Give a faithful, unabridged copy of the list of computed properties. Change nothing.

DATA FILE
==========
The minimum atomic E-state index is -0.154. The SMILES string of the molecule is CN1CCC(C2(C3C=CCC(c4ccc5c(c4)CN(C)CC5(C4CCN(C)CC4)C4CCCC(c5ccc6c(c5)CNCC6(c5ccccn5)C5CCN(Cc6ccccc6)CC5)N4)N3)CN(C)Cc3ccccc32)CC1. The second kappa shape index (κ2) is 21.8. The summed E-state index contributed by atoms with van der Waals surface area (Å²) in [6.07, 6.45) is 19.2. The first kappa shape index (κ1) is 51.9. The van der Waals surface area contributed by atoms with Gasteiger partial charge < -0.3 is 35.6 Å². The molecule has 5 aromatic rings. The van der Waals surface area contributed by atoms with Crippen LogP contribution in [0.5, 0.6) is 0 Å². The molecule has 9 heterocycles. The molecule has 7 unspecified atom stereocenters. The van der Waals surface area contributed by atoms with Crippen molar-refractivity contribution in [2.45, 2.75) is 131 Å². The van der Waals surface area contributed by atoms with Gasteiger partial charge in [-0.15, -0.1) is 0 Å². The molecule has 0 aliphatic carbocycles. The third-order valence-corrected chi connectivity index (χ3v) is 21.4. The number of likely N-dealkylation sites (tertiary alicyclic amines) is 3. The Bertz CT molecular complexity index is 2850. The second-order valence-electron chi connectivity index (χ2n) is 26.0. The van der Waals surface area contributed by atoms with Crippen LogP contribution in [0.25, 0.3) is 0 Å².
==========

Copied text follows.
The minimum atomic E-state index is -0.154. The SMILES string of the molecule is CN1CCC(C2(C3C=CCC(c4ccc5c(c4)CN(C)CC5(C4CCN(C)CC4)C4CCCC(c5ccc6c(c5)CNCC6(c5ccccn5)C5CCN(Cc6ccccc6)CC5)N4)N3)CN(C)Cc3ccccc32)CC1. The second kappa shape index (κ2) is 21.8. The summed E-state index contributed by atoms with van der Waals surface area (Å²) in [6.07, 6.45) is 19.2. The first kappa shape index (κ1) is 51.9. The van der Waals surface area contributed by atoms with Gasteiger partial charge < -0.3 is 35.6 Å². The molecule has 5 aromatic rings. The van der Waals surface area contributed by atoms with Crippen LogP contribution in [0.5, 0.6) is 0 Å². The molecule has 9 heterocycles. The molecule has 7 unspecified atom stereocenters. The van der Waals surface area contributed by atoms with Crippen molar-refractivity contribution in [2.45, 2.75) is 131 Å². The van der Waals surface area contributed by atoms with Gasteiger partial charge in [-0.15, -0.1) is 0 Å². The molecule has 0 aliphatic carbocycles. The third-order valence-corrected chi connectivity index (χ3v) is 21.4. The number of likely N-dealkylation sites (tertiary alicyclic amines) is 3. The Bertz CT molecular complexity index is 2850. The second-order valence-electron chi connectivity index (χ2n) is 26.0. The van der Waals surface area contributed by atoms with Crippen LogP contribution in [0.25, 0.3) is 0 Å².